• If cancer is not detected, it could lead to unnecessary anxiety and worry, apart from medical tests.
  • It is limited in its scope to the extent that it cannot differentiate between slow-developing and fast-galloping cancer.
  • If patients find slow-growing cancer that does not cause any prostate cancer symptoms, it could be worrisome.

Before undergoing the test: If you're due to undergo a PSA test, ensure that you do not:

  • Have a urinary infection
  • Ejaculate in the last 48 hours
  • Exercise heavily over the last 48 hours
  • Have a prostate biopsy in the last six weeks

Each of these may give a faulty PSA reading.

After the test: Completing a PSA test means three options for the patient:

He may have a normal PSA level:

If his PSA level is not elevated, he will not be diagnosed with cancer.

He may have a slightly raised PSA level:

If the patient’s PSA level is slightly higher than normal, he won’t be diagnosed with cancer but will need further PSA tests.

He has a definite elevated PSA level:

The incidence of men having prostate cancer is 1:4 where all four men have raised PSA levels. The higher the PSA level, the greater the chances of developing prostate cancer.

A PSA test alone is only the first test that detects prostate cancer. The digital rectal examination (DRE) is another.

4 top non-cancerous reasons for high PSA levels:


Though the PSA test is a good tool for detecting prostate cancer, yet it is not highly specific. This means that other reasons could also lead to elevated PSA levels, such as prostatitis or inflammation in the gland.

Catheter in the bladder:

Elevated PSA can also result when a foreign body interferes with the body framework in the region of the prostate gland.One example is by placing a catheter in the bladder. Another reason is a prostate exam, that means taking a biopsy. Usually, it takes three days for an elevated PSA reading to reduce by half. So, a PSA test should be done three weeks after a prostate test is done.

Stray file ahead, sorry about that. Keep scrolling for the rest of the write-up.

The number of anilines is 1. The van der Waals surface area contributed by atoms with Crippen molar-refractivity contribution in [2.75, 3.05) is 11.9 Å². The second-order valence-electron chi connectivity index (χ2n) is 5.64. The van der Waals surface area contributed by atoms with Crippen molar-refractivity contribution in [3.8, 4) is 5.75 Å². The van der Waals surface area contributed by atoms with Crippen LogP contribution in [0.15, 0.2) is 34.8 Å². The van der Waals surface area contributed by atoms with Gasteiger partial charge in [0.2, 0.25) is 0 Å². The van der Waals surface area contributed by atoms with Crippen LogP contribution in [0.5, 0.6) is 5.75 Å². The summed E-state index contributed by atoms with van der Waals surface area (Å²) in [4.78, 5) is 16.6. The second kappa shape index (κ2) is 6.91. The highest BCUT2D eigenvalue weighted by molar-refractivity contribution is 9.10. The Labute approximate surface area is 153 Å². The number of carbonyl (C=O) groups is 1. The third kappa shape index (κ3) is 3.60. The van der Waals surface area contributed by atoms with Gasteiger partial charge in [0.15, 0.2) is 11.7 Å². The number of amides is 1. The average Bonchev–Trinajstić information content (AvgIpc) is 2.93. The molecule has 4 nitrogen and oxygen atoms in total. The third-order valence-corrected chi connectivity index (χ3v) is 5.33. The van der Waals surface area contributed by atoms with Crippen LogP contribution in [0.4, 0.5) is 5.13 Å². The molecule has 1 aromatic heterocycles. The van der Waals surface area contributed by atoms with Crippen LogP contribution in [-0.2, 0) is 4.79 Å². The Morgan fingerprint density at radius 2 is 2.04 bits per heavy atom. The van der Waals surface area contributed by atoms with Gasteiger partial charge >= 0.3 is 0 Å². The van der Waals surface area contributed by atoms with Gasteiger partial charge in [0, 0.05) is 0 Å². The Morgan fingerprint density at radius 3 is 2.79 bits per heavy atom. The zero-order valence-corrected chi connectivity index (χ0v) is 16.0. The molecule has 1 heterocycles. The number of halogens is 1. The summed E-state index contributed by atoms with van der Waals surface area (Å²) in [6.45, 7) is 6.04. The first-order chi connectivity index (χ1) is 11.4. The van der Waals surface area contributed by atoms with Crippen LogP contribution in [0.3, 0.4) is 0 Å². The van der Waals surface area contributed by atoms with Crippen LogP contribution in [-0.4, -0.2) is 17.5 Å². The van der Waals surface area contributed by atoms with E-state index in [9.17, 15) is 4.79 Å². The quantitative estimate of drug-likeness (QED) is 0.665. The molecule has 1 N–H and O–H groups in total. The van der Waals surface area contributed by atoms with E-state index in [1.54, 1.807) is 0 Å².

Benign Prostatic Hyperplasia (BPH):

This condition points to an enlarged prostate gland, though not prostate cancer. BPH refers to more cells, which means an excess of cells make PSA. However, BPH may not require treatment unless it causes difficulty in urination. It is commonly experienced as a prostate issue among men over 50 years of age. Lastly, BPH leads to abnormal PSA tests in the range of 4 to 10.

Urinary Tract Infection:

If there’s an infection near the prostate gland, such as a urinary tract infection, it can irritate and inflame the prostate cells. This can cause the PSA to rise. If the patient has been diagnosed with urinary tract infection, he should wait until the infection clears up before going in for a PSA test.

Once treatment of prostate cancer begins, patients should remain positive, and not get disheartened. Prostate cancer is treatable and survivors lead a normal life, so apart from chemotherapy, patients might like to follow a healthy lifestyle of eating nutritious food and keeping cheerful.